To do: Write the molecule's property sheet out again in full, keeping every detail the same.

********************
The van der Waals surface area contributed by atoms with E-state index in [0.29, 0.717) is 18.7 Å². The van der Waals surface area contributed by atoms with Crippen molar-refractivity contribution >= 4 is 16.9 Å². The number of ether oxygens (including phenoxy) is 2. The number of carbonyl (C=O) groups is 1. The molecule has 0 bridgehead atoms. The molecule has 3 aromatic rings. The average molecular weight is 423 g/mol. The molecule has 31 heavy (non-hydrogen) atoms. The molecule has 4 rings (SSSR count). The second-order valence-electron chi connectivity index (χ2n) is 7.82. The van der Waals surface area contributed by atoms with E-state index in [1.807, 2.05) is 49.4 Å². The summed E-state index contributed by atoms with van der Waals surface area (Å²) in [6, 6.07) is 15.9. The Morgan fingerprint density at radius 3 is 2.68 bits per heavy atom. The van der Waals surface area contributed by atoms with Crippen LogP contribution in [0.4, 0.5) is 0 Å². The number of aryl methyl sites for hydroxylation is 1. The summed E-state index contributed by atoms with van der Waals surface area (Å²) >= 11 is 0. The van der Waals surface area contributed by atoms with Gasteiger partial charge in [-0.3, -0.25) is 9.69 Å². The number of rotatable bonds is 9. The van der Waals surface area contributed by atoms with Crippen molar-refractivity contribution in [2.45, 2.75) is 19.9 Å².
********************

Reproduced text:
The van der Waals surface area contributed by atoms with E-state index in [0.29, 0.717) is 18.7 Å². The van der Waals surface area contributed by atoms with Crippen molar-refractivity contribution >= 4 is 16.9 Å². The number of ether oxygens (including phenoxy) is 2. The number of carbonyl (C=O) groups is 1. The molecule has 0 bridgehead atoms. The molecule has 3 aromatic rings. The average molecular weight is 423 g/mol. The molecule has 31 heavy (non-hydrogen) atoms. The molecule has 4 rings (SSSR count). The second-order valence-electron chi connectivity index (χ2n) is 7.82. The van der Waals surface area contributed by atoms with E-state index in [1.807, 2.05) is 49.4 Å². The summed E-state index contributed by atoms with van der Waals surface area (Å²) in [6, 6.07) is 15.9. The Morgan fingerprint density at radius 3 is 2.68 bits per heavy atom. The van der Waals surface area contributed by atoms with Crippen LogP contribution in [0.4, 0.5) is 0 Å². The number of aryl methyl sites for hydroxylation is 1. The summed E-state index contributed by atoms with van der Waals surface area (Å²) >= 11 is 0. The van der Waals surface area contributed by atoms with Gasteiger partial charge in [-0.3, -0.25) is 9.69 Å². The number of rotatable bonds is 9. The van der Waals surface area contributed by atoms with Crippen molar-refractivity contribution in [2.45, 2.75) is 19.9 Å².